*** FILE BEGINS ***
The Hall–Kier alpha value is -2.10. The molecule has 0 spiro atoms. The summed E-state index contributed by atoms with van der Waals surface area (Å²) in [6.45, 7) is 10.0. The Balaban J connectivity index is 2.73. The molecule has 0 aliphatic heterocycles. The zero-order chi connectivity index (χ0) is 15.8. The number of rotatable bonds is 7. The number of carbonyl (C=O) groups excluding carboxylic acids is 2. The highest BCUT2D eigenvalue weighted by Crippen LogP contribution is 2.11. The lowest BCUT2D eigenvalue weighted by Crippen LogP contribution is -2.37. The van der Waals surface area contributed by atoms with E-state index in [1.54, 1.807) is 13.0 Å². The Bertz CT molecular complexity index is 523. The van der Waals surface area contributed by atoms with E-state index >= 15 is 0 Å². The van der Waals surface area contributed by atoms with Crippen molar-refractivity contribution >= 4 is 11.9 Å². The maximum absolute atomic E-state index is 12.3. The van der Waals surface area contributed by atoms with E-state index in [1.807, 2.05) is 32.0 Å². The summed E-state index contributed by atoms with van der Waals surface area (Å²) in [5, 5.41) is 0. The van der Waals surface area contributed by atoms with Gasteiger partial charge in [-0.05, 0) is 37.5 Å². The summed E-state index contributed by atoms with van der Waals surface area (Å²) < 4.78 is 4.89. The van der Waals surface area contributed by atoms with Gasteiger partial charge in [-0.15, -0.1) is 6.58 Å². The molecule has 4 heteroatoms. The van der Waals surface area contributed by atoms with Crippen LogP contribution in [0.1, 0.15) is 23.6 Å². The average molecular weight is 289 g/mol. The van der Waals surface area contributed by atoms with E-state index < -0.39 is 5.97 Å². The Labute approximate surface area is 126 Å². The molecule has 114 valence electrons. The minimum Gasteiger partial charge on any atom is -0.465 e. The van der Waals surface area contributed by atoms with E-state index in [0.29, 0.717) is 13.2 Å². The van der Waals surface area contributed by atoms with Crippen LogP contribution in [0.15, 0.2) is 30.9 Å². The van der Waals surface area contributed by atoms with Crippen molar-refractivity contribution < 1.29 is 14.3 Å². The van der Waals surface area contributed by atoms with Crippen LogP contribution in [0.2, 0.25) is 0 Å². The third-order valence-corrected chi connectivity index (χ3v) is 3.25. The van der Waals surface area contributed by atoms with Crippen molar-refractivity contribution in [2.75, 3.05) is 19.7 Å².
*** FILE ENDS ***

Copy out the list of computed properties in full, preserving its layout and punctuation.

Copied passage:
The Hall–Kier alpha value is -2.10. The molecule has 0 spiro atoms. The summed E-state index contributed by atoms with van der Waals surface area (Å²) in [6.45, 7) is 10.0. The Balaban J connectivity index is 2.73. The molecule has 0 aliphatic heterocycles. The zero-order chi connectivity index (χ0) is 15.8. The number of rotatable bonds is 7. The number of carbonyl (C=O) groups excluding carboxylic acids is 2. The highest BCUT2D eigenvalue weighted by Crippen LogP contribution is 2.11. The lowest BCUT2D eigenvalue weighted by Crippen LogP contribution is -2.37. The van der Waals surface area contributed by atoms with E-state index in [1.54, 1.807) is 13.0 Å². The Bertz CT molecular complexity index is 523. The van der Waals surface area contributed by atoms with E-state index >= 15 is 0 Å². The van der Waals surface area contributed by atoms with Crippen molar-refractivity contribution >= 4 is 11.9 Å². The maximum absolute atomic E-state index is 12.3. The van der Waals surface area contributed by atoms with E-state index in [1.807, 2.05) is 32.0 Å². The summed E-state index contributed by atoms with van der Waals surface area (Å²) in [5, 5.41) is 0. The van der Waals surface area contributed by atoms with Gasteiger partial charge in [-0.05, 0) is 37.5 Å². The summed E-state index contributed by atoms with van der Waals surface area (Å²) < 4.78 is 4.89. The van der Waals surface area contributed by atoms with Gasteiger partial charge in [-0.15, -0.1) is 6.58 Å². The molecule has 4 heteroatoms. The van der Waals surface area contributed by atoms with Crippen LogP contribution in [0.1, 0.15) is 23.6 Å². The average molecular weight is 289 g/mol. The van der Waals surface area contributed by atoms with E-state index < -0.39 is 5.97 Å². The Labute approximate surface area is 126 Å². The molecule has 114 valence electrons. The minimum Gasteiger partial charge on any atom is -0.465 e. The van der Waals surface area contributed by atoms with E-state index in [0.29, 0.717) is 13.2 Å². The van der Waals surface area contributed by atoms with Crippen LogP contribution in [0.15, 0.2) is 30.9 Å². The van der Waals surface area contributed by atoms with Crippen molar-refractivity contribution < 1.29 is 14.3 Å². The van der Waals surface area contributed by atoms with Crippen LogP contribution in [0.2, 0.25) is 0 Å². The third-order valence-corrected chi connectivity index (χ3v) is 3.25. The van der Waals surface area contributed by atoms with Crippen molar-refractivity contribution in [2.75, 3.05) is 19.7 Å².